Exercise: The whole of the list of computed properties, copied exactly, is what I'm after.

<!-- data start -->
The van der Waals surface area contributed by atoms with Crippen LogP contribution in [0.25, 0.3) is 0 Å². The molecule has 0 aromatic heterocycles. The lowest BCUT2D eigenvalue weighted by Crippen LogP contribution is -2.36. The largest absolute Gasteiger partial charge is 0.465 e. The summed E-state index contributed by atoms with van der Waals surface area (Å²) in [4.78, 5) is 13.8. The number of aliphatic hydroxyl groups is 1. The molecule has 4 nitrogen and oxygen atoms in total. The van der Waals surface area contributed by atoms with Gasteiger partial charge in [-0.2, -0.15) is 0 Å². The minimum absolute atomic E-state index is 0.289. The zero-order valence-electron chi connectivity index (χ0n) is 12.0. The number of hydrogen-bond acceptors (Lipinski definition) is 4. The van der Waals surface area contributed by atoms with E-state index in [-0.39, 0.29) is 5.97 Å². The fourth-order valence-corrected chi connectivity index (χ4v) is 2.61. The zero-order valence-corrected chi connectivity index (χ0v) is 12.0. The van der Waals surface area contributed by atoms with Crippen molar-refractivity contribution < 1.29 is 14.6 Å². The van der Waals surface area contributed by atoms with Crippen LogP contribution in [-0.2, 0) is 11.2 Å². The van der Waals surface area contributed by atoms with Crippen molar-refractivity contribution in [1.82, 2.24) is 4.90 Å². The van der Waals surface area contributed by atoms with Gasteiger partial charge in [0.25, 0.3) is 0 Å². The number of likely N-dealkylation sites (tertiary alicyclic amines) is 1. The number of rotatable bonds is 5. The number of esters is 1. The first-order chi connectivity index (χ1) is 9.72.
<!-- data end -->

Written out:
The van der Waals surface area contributed by atoms with Crippen LogP contribution in [0.25, 0.3) is 0 Å². The molecule has 0 aromatic heterocycles. The lowest BCUT2D eigenvalue weighted by Crippen LogP contribution is -2.36. The largest absolute Gasteiger partial charge is 0.465 e. The summed E-state index contributed by atoms with van der Waals surface area (Å²) in [4.78, 5) is 13.8. The number of aliphatic hydroxyl groups is 1. The molecule has 4 nitrogen and oxygen atoms in total. The van der Waals surface area contributed by atoms with Gasteiger partial charge in [-0.2, -0.15) is 0 Å². The minimum absolute atomic E-state index is 0.289. The zero-order valence-electron chi connectivity index (χ0n) is 12.0. The number of hydrogen-bond acceptors (Lipinski definition) is 4. The van der Waals surface area contributed by atoms with E-state index in [-0.39, 0.29) is 5.97 Å². The fourth-order valence-corrected chi connectivity index (χ4v) is 2.61. The zero-order valence-corrected chi connectivity index (χ0v) is 12.0. The van der Waals surface area contributed by atoms with Crippen molar-refractivity contribution < 1.29 is 14.6 Å². The van der Waals surface area contributed by atoms with Crippen LogP contribution in [-0.2, 0) is 11.2 Å². The van der Waals surface area contributed by atoms with Crippen molar-refractivity contribution in [1.82, 2.24) is 4.90 Å². The van der Waals surface area contributed by atoms with Gasteiger partial charge in [0.25, 0.3) is 0 Å². The number of likely N-dealkylation sites (tertiary alicyclic amines) is 1. The number of rotatable bonds is 5. The number of esters is 1. The first-order chi connectivity index (χ1) is 9.72.